Protecting Cacti from the Cold

Unless they’re lucky enough to live in the hottest and driest regions, all cactus growers fear extreme cold and freezing weather! Here’s some advice on protecting cacti from the cold. This is vital when cultivating all such plants, as short or sustained periods of frost are likely to seriously harm – or even kill – our precious cacti. With this in mind, here’s a collection of materials and structures which we find helpful for reducing the risks of cold damage to our precious cactus collection over the winter months. Illustrating quite how serious such damage can be, in 1987, a prolonged cold snap in Barcelona is estimated to have reduced the genetic diversity of the historic Jardins de Mossèn Costa i Llobera by approximately forty-percent!


Useful Materials for Insulating Cacti

Trichocereus cactus next to some cold ice!
Trichocereus cactus keeping cold with some ice!

There are many materials which are useful practical tools for minimising the effects of cold on individual plants of any sort. Here’s some of those we’ve tried out in our nursery as of the time of writing. Feel free to send us an email if you have any suggestions that you believe we should add here.

Things to consider when protecting cacti from the cold using any type of sheet material:

  • The material should be large enough to cover the plant or plants completely, without touching the ground (else moisture can wick up, potentially causing rot).
  • Check the plants for damage before covering them. Dependent on the weather conditions, they may benefit from watering at this point too. Clear any organic or other debris from the soil’s surface; this avoids unwanted pockets of moisture building up beneath them.
  • Cover the plants carefully and evenly with your chosen sheeting, without drawing the material too tight. Clothes pegs/pins, twine and wire are all helpful for securing it.
  • Covering any plant with opaque or semi-opaque materials for extended periods of time is potentially problematic, due to them partially or completely blocking out sunlight (required for photosynthesis and general good health). In such cases, it’s especially important to regularly remove the material during daylight hours.
  • Remember to regularly check all of the material covering your plants for damage or loosening due to harsh weather conditions, reinforcing and replacing as necessary.
  • Once the warmer months return, remove all protective coverings slowly and carefully, paying close attention for any signs of damage to your plants, which may require further action (such as sulphur or similar treatments, or even surgery).
Agave americana coated with frost in cold ground
Agave americana coated with frost in cold ground.

Bubble wrap

Plastic bubble wrap (as used in packaging breakable goods, parcels and shipments) can be used as an insulating wrapping to protect cacti and other plants from the cold. We recommend removing it periodically to check for unwanted squatters, such as snails and slugs, or damaged spots. Bubble wrap is also really useful for plugging up gaps in greenhouses and suchlike – whether caused by breakage or by sloppy workmanship!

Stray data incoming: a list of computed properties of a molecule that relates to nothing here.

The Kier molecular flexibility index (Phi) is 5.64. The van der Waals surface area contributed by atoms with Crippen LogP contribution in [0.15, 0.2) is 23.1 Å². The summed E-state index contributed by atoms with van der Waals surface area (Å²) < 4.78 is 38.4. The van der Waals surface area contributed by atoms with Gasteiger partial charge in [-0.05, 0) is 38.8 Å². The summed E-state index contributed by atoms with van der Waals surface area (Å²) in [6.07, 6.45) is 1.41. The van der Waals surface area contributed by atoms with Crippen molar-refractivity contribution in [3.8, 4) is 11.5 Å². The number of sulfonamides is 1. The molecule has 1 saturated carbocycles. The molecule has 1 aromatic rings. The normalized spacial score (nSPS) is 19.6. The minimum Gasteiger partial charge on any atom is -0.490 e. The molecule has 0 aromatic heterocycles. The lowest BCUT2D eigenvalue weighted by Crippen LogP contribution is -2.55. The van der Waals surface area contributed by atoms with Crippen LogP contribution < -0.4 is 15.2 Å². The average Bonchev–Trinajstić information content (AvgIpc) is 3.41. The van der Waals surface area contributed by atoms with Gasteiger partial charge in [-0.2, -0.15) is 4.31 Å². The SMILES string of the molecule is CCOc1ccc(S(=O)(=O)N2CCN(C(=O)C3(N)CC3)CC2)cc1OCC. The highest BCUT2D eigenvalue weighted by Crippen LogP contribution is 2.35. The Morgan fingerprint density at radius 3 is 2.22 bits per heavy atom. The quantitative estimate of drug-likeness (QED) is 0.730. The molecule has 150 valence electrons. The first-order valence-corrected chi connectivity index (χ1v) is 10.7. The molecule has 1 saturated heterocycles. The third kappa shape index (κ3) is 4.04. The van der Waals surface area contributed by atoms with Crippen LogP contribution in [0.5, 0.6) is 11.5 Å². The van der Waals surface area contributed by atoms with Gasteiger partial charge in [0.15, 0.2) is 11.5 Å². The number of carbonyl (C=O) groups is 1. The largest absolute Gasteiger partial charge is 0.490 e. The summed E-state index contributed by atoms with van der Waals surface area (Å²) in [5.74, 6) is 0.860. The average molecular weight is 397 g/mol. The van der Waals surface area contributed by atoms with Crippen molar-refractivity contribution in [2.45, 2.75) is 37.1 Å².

Burlap

Burlap – also called hessian and jute cloth – is a coarse fabric made by spinning the fibre from plants of the genus Corchorus (collectively known as ‘Jute’ plants). Burlap is a useful addition to any garden arsenal, used to wrap plants and as groundcover for soil beds and plant pots, protecting against cold, soil erosion, weeds and wind.

Horticultural fleece

Horticultural fleece is a type of lightweight, porous fabric that is often used in gardening and horticulture to protect plants from harsh weather conditions, such as frost and wind. Both breathable and durable, it works by protecting against cold air and moisture, while still allowing heat and water vapour to escape – creating an ideal microclimate for delicate plants and seedlings. Such fleece – often used for the inner linings of commercially-available mini-greenhouses – is commonly made from polypropylene (or a similar material). Drape it over individual or grouped plants, or even to protect entire beds from frost damage.

Pipe lagging

Pipe lagging (used to insulate water and other pipes in buildings and elsewhere) is a handy gardening tool when cut to length and slit down one side, enabling it to be used as a self-attaching insulation layer (or several) to wrap around columnar cactus species. This material blocks out much of the plant’s available sunlight, but usually without long-term harm (at least based on our past experience using it in the coldest months). We recommend occasionally checking for snails and other issues by removing the lagging from time-to-time.

Plastic sheeting

Similar to the other sheet materials discussed on this page, transparent plastic sheeting of various thicknesses may be used for protecting your cacti from the cold, as it traps warm air within its area of coverage, while letting light pass through. This reduces the chances of frost forming on the plant or its substrate, but does not eliminate the risk totally. Due to its comparatively poor properties as an insulator and tendency to disintegrate into micro-plastic particles over time, we see this material as more of a last resort for protecting our plants from the cold, but it’s still useful to keep around!

Styrofoam cups

Covering the growing tips of columnar cacti with Styrofoam cups during the winter months is a good way to minimise, or even completely avoid, cold damage to this delicate part. This is especially important with these plants, as this type of damage can cause the stem to terminate, meaning it will either no longer grow, or else start forming a new pup (similar to when a cactus stem is cut). Larger plants can be covered with larger Styrofoam containers, although these may be harder to source in small quantities.


Useful Structures for Protecting Cacti from the Cold

For protecting cacti from the cold – whether you have several plants or even the largest of cactus collections – it’s possible to improvise or build several different types of semi-sealed containers and roofed structures. For maximum results, these can then be further insulated using any of the materials described above.